Tahunanui Community Centre manager Judy Robinson outside the centre's new building on Muritai St. Photo: Andrew Board.

Tahunanui gets new building for community centre


Tahunanui’s Community Centre will double in size at the end of the month when it takes possession of the former Pacific Island Afternoon Study building on Muritai St.

The move will be celebrated with a special one-day event on October 30, but the manager of the centre, Judy Robinson, says the significance for the region will last for years.

“This is the biggest thing to happen to this centre for a long time.”

The centre currently operates out of a building beside Burrell Park but it also houses an early childhood education centre. The success of that centre means there is very little space for other activities. By adding the new hall to the centre it means they will be able to host yoga and pilates, youth groups, a drop-in centre, card games for older folk, a seed library, health services and cooking groups – activities community centres traditionally host.

But it almost didn’t happen.

The building is on council land but was originally owned by St John, it was then bought by the Nelson Pacific Island Afternoon Study Programme Incorporated, ran by Jan and Phil Fa’avae.

For years they hosted community activities and ran collections of goods to be sent to the Pacific Islands.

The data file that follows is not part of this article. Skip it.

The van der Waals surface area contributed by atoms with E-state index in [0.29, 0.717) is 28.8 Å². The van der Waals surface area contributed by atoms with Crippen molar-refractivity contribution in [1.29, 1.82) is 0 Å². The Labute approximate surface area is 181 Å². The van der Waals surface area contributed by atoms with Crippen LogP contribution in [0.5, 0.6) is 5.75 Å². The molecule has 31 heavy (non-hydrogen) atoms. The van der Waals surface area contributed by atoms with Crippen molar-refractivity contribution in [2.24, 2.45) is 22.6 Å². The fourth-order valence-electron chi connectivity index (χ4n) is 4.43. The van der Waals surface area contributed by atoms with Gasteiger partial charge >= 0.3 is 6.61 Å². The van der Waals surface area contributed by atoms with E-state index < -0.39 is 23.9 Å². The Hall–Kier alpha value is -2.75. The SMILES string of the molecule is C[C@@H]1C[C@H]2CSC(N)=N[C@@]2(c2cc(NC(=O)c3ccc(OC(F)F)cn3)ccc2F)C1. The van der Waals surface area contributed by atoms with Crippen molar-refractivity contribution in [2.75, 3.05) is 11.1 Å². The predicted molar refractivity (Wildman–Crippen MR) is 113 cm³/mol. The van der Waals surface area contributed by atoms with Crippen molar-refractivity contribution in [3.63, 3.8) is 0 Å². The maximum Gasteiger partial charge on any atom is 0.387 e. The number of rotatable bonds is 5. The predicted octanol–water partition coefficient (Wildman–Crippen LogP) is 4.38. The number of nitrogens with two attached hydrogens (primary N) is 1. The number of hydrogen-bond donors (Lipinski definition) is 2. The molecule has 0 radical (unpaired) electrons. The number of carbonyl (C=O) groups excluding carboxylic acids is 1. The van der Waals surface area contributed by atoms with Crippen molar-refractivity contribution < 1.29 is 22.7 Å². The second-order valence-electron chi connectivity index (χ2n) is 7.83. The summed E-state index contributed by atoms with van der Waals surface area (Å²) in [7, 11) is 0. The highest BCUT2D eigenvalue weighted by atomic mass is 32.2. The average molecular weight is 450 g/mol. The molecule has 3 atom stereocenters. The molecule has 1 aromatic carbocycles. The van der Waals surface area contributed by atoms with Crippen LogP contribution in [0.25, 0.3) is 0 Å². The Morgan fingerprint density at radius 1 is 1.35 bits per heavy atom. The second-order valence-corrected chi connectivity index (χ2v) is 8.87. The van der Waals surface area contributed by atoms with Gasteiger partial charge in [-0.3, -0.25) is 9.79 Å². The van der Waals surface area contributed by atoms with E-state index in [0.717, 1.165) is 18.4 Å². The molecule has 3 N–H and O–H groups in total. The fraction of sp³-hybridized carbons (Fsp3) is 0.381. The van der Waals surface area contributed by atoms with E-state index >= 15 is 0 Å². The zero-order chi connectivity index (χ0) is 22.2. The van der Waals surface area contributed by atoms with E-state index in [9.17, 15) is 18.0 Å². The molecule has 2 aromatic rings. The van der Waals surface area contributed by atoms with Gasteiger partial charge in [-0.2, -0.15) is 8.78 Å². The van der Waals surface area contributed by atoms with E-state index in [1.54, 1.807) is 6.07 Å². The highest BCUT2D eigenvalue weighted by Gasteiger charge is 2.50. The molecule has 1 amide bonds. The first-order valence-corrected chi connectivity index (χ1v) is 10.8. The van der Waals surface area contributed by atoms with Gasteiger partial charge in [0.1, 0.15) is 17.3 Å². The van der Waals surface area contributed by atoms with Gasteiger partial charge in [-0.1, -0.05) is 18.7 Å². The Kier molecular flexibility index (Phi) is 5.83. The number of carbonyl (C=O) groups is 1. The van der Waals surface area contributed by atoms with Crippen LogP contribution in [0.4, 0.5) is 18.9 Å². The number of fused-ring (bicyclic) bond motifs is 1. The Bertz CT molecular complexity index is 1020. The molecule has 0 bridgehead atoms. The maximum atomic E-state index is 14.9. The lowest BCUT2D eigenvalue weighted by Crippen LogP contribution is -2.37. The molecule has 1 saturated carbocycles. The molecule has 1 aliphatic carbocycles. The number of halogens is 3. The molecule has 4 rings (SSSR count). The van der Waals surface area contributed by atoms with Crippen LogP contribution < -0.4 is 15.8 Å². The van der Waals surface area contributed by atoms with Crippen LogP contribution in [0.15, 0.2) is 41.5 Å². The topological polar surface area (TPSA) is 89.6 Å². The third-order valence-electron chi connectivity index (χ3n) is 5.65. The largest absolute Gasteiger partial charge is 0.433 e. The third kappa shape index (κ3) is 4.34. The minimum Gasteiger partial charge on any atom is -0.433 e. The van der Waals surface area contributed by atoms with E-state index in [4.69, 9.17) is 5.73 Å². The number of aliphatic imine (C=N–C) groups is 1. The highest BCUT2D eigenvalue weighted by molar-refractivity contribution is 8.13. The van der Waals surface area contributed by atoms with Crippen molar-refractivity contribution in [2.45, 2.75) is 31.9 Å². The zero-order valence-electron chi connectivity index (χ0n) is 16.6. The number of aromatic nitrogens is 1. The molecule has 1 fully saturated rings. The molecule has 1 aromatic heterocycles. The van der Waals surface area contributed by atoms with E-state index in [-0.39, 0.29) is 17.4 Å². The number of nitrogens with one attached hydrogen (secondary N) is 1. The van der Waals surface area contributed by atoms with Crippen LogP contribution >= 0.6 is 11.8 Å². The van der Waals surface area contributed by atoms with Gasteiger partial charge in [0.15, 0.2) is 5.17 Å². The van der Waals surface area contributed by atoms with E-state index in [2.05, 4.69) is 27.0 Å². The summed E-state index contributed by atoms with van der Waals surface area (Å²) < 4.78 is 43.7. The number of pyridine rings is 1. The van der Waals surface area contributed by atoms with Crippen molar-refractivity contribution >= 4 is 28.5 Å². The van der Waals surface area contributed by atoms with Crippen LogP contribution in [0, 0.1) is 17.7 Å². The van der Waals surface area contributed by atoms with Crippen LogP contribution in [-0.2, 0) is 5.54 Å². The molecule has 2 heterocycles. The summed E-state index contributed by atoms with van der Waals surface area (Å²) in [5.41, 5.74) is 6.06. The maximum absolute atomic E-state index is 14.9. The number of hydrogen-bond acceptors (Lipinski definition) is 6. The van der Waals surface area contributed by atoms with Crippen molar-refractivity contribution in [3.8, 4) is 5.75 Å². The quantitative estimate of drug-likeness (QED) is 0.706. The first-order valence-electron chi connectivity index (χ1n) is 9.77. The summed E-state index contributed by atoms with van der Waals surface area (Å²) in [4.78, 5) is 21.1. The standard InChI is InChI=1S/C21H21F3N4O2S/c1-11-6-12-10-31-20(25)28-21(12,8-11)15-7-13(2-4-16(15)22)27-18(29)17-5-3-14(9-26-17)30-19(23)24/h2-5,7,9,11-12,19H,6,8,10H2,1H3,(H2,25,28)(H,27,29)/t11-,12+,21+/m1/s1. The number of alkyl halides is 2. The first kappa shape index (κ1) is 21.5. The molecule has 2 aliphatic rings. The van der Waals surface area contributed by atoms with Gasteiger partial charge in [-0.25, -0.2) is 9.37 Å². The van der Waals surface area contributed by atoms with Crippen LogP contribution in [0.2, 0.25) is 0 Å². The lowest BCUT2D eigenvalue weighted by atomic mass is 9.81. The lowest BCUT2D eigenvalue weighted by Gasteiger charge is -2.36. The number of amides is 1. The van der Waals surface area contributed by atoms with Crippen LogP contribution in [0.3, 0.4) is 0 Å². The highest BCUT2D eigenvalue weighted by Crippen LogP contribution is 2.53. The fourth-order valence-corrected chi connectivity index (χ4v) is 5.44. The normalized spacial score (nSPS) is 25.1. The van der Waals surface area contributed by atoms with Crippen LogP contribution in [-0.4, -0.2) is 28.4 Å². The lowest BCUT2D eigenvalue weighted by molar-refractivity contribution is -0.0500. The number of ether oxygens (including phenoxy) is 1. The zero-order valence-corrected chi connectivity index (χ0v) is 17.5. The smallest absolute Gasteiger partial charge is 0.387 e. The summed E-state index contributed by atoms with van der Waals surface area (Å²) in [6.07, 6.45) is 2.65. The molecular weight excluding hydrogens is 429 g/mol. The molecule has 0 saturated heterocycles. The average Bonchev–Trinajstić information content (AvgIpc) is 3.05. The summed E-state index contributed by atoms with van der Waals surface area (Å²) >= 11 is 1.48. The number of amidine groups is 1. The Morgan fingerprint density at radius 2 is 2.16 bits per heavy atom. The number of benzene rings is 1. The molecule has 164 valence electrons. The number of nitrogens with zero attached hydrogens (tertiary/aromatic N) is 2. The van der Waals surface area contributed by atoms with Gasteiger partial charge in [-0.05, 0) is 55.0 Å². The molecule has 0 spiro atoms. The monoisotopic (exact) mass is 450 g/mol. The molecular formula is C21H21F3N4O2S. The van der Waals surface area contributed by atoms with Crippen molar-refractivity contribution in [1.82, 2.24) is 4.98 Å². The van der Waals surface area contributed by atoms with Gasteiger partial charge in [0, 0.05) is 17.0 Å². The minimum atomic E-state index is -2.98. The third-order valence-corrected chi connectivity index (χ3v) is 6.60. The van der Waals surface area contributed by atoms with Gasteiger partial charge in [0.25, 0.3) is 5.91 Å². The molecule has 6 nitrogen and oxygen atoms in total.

Activities began to wind down several years ago and Judy says she began to hold discussions with the trust about taking over the building.

“They were going really well, and then Jan suddenly died and things went on hold for a while.”

Discussions with the council then begun and it looked as if the community centre would have access to it in January last year, then the building was deemed a risk in the event of an earthquake so the council renegotiated the price and work had to be done to strengthen it.

Judy admits that for a while there she doubted they would ever get it.

“To be honest I was giving up then, I thought it just wasn’t going to happen. We’d run programmes here to us at huge cost because we just didn’t have the space. We lost staff because it looked like we were going nowhere.”

But then, suddenly, it did happen.

“[Deputy mayor] Paul Matheson, really, he’s been pushing it along and now we’re here and I can’t believe it.”

Since the keys were handed to the centre last month volunteers have been lending a hand to paint, landscape and fit out the hall. Judy says, ultimately, they’d like to open a small health suite so locals can have BeWell checks and other services.

“Tahuna needs this. It needs somewhere for families. Just in the past five years the families coming to us are quite different. We’re not seeing working parents drop off their kids. The families are more needy and that’s the good thing about us being a community centre, not just an early childhood centre,” says Judy.

“Some are estranged from their families so they don’t have that support and others are struggling with income and lack of skills. We are now better equipped to help these people.”

The celebration event to coincide with the opening of the centre’s new building will be from 12pm on Saturday, October 30, at the centre on Muritai St.